Laparoscopic colonic surgery has been claimed to hasten recovery and reduce hospital stay compared with open operation.
Recently, enforced multimodal rehabilitation (fast-track surgery) has improved recovery and reduced hospital stay in both laparoscopic and open colonic surgery.
Since no comparative data between laparoscopic and open colonic resection with multimodal rehabilitation are available, the value of laparoscopy per se is unknown.
Dr Basse and colleagues conducted a randomized, blinded trial in 60 patients (median age 75 years) who underwent elective laparoscopic or open colonic resection with fast-track rehabilitation and planned discharge after 48 hours.
The researchers assessed functional recovery in detail during the first postoperative month.
|There were no significant differences in postoperative mortality or readmissions in the open versus laparoscopic group
|Annals of Surgery|
The median postoperative hospital stay was 2 days in both groups.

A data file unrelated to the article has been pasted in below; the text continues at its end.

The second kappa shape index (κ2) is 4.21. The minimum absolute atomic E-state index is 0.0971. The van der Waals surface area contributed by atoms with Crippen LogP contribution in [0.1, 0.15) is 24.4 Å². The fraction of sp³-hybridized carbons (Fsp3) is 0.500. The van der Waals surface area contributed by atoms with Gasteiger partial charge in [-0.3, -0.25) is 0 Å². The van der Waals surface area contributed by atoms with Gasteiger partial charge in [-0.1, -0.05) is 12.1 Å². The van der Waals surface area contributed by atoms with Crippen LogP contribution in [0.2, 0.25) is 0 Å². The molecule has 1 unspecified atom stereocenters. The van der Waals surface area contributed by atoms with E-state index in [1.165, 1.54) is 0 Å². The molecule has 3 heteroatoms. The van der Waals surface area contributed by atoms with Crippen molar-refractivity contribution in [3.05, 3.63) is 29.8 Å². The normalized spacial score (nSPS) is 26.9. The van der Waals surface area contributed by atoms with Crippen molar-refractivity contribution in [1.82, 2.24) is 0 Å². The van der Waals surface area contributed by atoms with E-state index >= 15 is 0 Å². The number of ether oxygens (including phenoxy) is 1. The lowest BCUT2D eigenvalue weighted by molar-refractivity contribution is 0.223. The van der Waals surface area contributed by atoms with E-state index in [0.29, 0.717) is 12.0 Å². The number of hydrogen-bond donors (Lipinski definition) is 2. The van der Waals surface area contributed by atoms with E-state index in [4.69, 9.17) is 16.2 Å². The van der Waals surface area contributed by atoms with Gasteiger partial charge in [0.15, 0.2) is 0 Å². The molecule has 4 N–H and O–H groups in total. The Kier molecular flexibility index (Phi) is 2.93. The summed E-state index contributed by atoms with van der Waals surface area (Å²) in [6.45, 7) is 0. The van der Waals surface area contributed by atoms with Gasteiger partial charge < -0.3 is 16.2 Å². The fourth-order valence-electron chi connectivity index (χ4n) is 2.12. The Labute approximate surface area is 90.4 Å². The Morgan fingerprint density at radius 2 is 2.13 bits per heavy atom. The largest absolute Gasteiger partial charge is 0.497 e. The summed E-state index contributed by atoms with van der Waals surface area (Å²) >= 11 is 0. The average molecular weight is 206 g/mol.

The research team assessed early and similar recovery to normal activities by hours of mobilization per day and computerized monitoring of motor activity.
In addition, the researchers assessed recovery by pulmonary function, cardiovascular response to treadmill exercise, pain, sleep quality, fatigue, and return to normal gastrointestinal function.
The team found no significant differences in postoperative morbidity, mortality, or readmissions, although 3 patients died in the open versus none in the laparoscopic group.
Dr Basse concluded, “Functional recovery after colonic resection is rapid with a multimodal rehabilitation regimen and without differences between open and laparoscopic operation.”
“Further large-scale studies are required on potential differences in serious morbidity and mortality.”